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Limiting Exploration

If you have an army supply system, or even a unit cap, then using the possibility of limitless stacking will not result in -actual- gigantic stacks because you wouldn't be able to support an army of that size anyway. Then you cure the traffic jam problem without having a reality of stack based warfare even though it's allowed. There are pros and cons to advancing in a Stack or positioning units nearby but not overlapping, provided that attackers commit to move into the space they win and will be weakened after victory.

Units that have a statistic of their experience or combat readiness would be another fun repeat of Great Things from Alpha Centauri. I think I even like it better than gaining promotions, which is the equivalent thing after Civ4. Your army consists of hardened veterans, it goes into battle with a bunch of green upjumps, yeah those boys will get obliterated. But I do not think we can get away from having to actually run it on a unit by unit level. Playing out the game on the map means that the tile you occupy is important, which means the unit being on that tile is important, which means the strategic decision starts with producing the unit and continues into each decision to tell it to stand and hold its position. If we are fighting over specific tiles, and everything about the Civ series just screams that we always will, then there is an amount of command and control that will always be front and center in the military side of the game.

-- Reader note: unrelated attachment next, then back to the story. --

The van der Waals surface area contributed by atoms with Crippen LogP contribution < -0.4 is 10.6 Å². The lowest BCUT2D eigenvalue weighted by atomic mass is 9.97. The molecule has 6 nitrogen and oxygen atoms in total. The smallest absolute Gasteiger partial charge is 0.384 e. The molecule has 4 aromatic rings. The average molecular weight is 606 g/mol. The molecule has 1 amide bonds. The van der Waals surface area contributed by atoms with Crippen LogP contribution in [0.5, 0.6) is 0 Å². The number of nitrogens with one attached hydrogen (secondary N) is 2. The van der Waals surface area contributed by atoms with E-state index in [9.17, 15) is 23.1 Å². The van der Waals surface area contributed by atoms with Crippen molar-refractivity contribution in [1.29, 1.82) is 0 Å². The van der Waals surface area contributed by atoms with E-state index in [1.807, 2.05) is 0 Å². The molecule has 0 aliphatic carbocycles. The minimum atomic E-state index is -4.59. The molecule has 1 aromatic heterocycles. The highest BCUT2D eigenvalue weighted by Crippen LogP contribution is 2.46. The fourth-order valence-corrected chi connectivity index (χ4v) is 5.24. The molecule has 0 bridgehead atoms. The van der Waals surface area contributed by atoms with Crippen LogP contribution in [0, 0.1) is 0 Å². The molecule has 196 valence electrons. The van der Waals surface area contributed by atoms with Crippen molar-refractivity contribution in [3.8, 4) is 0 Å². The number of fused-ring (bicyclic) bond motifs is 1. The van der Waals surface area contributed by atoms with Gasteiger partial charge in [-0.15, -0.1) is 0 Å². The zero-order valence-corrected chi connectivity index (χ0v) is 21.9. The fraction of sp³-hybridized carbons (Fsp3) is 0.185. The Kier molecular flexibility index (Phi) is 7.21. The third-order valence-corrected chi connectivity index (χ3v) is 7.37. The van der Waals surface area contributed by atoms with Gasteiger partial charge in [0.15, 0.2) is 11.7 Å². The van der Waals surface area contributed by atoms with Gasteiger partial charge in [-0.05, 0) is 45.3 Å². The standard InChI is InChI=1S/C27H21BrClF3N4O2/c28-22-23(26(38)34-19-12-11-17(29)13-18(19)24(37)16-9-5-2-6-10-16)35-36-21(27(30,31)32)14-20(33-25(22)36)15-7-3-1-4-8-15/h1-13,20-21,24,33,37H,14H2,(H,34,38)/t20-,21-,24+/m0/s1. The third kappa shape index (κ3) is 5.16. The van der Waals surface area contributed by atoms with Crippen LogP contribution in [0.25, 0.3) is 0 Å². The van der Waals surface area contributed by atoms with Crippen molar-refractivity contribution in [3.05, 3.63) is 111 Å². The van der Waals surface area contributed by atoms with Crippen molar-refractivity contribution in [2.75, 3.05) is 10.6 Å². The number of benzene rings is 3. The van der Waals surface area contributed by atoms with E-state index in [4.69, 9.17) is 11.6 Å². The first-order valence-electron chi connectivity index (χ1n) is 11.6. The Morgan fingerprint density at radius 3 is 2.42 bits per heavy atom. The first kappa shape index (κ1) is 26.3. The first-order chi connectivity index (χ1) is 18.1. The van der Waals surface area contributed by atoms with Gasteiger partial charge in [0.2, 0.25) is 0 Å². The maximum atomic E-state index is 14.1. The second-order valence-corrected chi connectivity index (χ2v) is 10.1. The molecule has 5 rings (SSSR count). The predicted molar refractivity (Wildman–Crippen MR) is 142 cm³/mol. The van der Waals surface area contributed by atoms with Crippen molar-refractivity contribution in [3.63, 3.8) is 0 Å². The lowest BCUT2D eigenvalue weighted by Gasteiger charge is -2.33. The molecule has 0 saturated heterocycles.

With an interface of military power measured as just a number, sitting at one end of the spectrum, we are far towards the other end. I would like it if we just made the tactics matter by enough to reward scouting, deception, and positioning, but otherwise the victory to go to the numerically, and statistically, better forces. Each war will be about either discovering that your war machine is outmatched, or slugging out a battle that quickly yields one weakened side and one defeated side.

Back to promotions, I wish we could do something from Beyond Earth, where you upgraded your entire fighting force all at once and chose a "perk" that was associated with a certain combat class. Here is where I'd like to see something like promotions exist, to accumulate power to a player that invests in their military. I don't know exactly how, but I can see a dynamic where, just like in Civ5/6, where you build up a "highly promoted army" with all kinds of busted abilities, by bringing your units into many battles and managing them all well (not losing them), similarly I imagine a system where building up your army gives you "perks" that enhance your army as a bonus for all the combat experience you get, plus investment in military through other systems like social policies.
 
Civ doesn't need it.

You're going to get confused with stacking, everyone is. "What units are even here, where can they move, what are the movement mechanics, how strong is this?" All are questions implicitly already answered by not stacking. The fundamental complaint is not "stacking is better", but "I'm not having enough fun with non stacking". If you're not having enough fun with non stacking, that can be solved without adding stacking. Stacking just creates confusion, and isn't necessarily better in any way, shape, or form. "War" in Civ VII just needs a better design, stacking will just make everything worse.